CHARLESTON, W.Va. - Sen. Jay Rockefeller said sudden complaints about flight access to Morgantown from Big 12 country are "ridiculous," especially since conference officials have been told the state stands ready to expand the city's airport.
"We've made it clear at every level to the Big 12 Conference that we're ready and willing to extend the runway if that's crucial," he said in a statement issued to the Daily Mail.
"I've already been exploring options with the FAA this week, and I know the state has done the same with the airport."
After WVU's bid to join the Big 12 was placed on hold earlier this week, some representatives from Big 12 schools voiced new concerns about traveling to Morgantown.
The most notable of those complaints came from billionaire energy investor T. Boone Pickens - a major donor to Oklahoma State University.
In an interview with Oklahoma news outlet NewsOK, Pickens cited Morgantown's lack of immediate air access as one of his biggest concerns about adding the Mountaineers.
"As I remember, you've got to fly into Pittsburgh and then drive a couple hours," Pickens said. "That's pretty isolated."
However, some are saying these complaints amount to nothing more than a red herring to cover up political involvement from U.S. Senate Minority Leader Mitch McConnell, R-Ky., who reportedly has been lobbying hard to get his alma mater University of Louisville into the conference.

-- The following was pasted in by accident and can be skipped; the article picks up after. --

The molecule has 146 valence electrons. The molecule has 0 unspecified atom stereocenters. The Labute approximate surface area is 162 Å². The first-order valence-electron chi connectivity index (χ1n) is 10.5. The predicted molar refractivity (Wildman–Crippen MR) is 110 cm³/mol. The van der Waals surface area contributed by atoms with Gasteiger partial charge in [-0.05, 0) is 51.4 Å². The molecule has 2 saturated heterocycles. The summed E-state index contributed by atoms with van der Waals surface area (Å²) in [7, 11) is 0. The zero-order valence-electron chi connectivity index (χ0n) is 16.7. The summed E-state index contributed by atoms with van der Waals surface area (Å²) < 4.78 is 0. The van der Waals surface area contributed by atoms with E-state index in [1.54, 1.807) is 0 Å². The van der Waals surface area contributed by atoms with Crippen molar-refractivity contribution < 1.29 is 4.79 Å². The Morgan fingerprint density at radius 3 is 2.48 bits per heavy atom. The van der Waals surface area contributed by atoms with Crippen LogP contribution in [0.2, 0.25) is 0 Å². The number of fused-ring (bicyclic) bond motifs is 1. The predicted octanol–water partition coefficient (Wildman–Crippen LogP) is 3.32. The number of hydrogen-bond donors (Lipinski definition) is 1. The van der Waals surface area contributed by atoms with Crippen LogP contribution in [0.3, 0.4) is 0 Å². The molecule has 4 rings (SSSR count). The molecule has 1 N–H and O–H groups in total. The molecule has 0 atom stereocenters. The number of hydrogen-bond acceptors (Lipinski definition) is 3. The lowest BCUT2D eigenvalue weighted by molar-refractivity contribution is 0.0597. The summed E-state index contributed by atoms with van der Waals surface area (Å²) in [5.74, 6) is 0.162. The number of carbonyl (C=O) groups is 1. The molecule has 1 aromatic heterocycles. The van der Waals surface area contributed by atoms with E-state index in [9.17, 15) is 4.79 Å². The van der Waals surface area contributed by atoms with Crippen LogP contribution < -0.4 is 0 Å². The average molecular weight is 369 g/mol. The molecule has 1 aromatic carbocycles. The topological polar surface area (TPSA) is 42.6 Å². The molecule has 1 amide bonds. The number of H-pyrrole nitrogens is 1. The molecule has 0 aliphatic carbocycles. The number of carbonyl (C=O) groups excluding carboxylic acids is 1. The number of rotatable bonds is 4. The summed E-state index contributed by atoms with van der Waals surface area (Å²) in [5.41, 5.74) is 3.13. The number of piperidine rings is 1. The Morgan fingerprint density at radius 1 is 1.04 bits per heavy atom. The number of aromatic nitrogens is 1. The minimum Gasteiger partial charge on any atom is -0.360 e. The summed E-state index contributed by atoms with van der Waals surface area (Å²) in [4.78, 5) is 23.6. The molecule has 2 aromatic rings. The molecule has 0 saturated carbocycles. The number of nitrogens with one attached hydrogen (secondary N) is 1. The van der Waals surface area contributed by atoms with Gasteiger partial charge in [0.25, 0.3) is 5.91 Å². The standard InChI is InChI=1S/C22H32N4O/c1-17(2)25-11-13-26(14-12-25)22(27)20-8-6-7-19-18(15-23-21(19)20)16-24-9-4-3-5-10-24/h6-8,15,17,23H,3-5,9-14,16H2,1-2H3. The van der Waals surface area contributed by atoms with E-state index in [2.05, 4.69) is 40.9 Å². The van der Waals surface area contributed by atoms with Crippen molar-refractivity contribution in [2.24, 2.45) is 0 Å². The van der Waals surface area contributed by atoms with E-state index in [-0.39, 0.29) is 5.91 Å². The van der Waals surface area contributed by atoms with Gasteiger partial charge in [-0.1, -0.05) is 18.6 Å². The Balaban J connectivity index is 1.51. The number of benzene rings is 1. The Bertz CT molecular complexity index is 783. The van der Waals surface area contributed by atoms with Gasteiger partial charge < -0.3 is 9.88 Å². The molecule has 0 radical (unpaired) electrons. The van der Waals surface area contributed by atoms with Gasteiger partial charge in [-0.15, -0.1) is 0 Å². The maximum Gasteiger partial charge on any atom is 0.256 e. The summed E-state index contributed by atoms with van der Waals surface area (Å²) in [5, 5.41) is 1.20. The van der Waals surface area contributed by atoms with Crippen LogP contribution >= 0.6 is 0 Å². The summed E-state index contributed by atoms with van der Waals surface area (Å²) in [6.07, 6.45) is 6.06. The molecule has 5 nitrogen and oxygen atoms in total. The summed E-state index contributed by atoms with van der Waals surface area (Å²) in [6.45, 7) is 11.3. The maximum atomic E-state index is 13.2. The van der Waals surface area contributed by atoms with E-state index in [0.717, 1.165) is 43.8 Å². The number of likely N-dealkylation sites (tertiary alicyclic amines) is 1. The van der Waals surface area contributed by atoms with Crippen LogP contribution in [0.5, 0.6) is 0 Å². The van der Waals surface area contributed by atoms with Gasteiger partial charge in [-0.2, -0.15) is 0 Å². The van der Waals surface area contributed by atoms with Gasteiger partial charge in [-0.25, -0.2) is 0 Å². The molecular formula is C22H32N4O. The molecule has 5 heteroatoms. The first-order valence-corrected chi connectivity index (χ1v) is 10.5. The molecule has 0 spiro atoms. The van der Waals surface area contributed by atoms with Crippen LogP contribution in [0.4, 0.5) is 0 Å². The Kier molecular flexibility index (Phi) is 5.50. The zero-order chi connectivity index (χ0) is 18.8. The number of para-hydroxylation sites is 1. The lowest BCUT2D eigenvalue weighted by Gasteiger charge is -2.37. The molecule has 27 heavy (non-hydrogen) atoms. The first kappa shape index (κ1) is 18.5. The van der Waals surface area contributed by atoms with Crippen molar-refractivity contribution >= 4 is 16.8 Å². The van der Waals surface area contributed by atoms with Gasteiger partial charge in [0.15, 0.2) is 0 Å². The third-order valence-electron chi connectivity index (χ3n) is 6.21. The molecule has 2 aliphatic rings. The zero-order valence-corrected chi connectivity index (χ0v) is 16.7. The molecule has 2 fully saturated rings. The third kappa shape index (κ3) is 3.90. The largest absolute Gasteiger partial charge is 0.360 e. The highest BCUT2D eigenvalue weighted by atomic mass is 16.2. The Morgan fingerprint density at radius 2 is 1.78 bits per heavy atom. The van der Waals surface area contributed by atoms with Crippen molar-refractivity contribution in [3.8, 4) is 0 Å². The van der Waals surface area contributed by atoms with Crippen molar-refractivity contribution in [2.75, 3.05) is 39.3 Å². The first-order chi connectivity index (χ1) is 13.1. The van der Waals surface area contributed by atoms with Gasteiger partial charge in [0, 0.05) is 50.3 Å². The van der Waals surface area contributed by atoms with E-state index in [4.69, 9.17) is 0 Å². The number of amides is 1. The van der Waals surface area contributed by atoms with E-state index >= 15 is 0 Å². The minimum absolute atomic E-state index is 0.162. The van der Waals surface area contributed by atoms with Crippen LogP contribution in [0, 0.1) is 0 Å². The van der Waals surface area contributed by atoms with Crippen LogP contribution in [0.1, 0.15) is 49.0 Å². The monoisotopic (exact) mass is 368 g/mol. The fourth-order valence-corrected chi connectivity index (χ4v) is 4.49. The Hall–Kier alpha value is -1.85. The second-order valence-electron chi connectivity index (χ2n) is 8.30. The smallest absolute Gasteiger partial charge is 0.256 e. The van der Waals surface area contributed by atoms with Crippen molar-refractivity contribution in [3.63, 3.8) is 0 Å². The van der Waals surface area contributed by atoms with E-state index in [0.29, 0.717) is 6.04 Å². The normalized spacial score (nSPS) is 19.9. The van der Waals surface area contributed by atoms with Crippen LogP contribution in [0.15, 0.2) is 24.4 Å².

The New York Times has reported that McConnell contacted both Texas Tech Chancellor Kent Hance, a former congressman, and Oklahoma University President David Boren, a former U.S. senator.
Pickens' complaints seem particularly curious considering Oklahoma State, like Morgantown, is located roughly 70 miles from any major airport.
Now, Rockefeller, D-W.Va., is calling out those complaints.
"Frankly, made-up worries from the Big 12 about our airports are ridiculous," Rockefeller said in the statement. "The Big 12 already made a decision in WVU's favor with a full grasp of the details, including about our runways.
"Suddenly, Morgantown's airport is a problem? I don't buy it."
Rockefeller said WVU seems to have airport access comparable to other Big 12 schools, when the runway lengths and driving distances of their closest airports are analyzed.
Teams flying in to play WVU use either North Central West Virginia Airport in Bridgeport, Harrison County, about 35 miles south of Morgantown, or Pittsburgh International, about 70 miles north.
By comparison, Iowa State University is about a 40-minute drive from any airport, while Kansas State University is the most isolated of any school. That campus is 130 miles from any major airport.